BCC stands for blind carbon copy or blind cutesy copy and any address in the BCC field is invisible to other recipients.
The converse is true and if BCC is not used then all of the recipients details are visible to everyone else on the email.
There are many views on the etiquette of using BCC, this answer is from the perspective of the Data Protection Act 1998 and the The Privacy and Electronic Communications (EC Directive) Regulations 2003.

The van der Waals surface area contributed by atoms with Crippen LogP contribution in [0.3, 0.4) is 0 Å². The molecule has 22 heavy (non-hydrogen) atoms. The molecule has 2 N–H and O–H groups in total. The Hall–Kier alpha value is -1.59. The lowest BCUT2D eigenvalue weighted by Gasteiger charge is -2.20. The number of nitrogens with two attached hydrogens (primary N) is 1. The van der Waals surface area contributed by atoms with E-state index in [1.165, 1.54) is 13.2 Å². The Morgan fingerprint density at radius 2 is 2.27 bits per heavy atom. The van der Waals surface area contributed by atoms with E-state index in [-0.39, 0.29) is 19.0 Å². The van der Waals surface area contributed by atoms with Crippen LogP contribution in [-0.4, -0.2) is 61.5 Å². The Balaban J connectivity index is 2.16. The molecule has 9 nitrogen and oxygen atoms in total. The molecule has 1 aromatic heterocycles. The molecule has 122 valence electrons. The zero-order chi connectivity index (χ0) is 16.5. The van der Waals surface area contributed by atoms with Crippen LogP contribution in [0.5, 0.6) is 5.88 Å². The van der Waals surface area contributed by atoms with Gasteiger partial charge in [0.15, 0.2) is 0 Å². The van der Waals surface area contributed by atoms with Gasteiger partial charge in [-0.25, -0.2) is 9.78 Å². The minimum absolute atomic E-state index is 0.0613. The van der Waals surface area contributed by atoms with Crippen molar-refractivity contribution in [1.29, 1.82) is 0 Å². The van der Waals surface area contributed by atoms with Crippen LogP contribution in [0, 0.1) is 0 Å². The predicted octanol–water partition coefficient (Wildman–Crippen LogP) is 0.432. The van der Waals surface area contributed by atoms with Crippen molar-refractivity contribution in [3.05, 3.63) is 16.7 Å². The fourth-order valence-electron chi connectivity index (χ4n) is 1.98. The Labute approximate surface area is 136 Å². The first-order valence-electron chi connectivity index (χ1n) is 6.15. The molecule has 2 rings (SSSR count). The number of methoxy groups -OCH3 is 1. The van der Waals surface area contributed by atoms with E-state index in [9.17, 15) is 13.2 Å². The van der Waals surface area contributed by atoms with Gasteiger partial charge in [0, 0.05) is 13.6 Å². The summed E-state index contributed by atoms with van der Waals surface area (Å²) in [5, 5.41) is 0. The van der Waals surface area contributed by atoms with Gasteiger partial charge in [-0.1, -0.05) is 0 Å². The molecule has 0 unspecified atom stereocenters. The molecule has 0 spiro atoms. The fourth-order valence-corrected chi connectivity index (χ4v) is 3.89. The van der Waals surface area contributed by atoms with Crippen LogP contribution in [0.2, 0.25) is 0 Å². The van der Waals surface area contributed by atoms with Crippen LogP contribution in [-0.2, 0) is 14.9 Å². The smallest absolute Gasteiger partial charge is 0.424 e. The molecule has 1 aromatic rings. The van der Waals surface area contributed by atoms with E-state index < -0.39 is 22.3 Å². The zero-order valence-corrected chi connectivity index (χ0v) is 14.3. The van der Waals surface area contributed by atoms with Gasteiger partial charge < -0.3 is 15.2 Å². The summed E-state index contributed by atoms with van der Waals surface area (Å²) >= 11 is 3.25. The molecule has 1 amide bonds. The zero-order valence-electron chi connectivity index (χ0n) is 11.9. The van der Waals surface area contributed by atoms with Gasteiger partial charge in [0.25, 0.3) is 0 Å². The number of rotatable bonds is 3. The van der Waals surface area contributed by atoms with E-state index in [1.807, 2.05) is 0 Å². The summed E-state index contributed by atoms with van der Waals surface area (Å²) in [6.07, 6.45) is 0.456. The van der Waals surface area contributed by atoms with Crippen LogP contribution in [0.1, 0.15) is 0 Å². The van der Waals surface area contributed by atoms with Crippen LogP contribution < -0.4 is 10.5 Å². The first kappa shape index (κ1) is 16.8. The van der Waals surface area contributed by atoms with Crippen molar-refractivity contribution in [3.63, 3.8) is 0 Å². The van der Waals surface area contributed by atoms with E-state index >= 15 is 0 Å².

These rules apply to marketing emails where the individual can be identified e.g. firstname.lastname@example.org, and those to sole traders and unincorporated bodies. In these circumstances unsolicited marketing emails are illegal.
Failing to use BCC means that there is a data breach and it may be worth considering the outcome when an NHS trust sent out a newsletter in this way read more….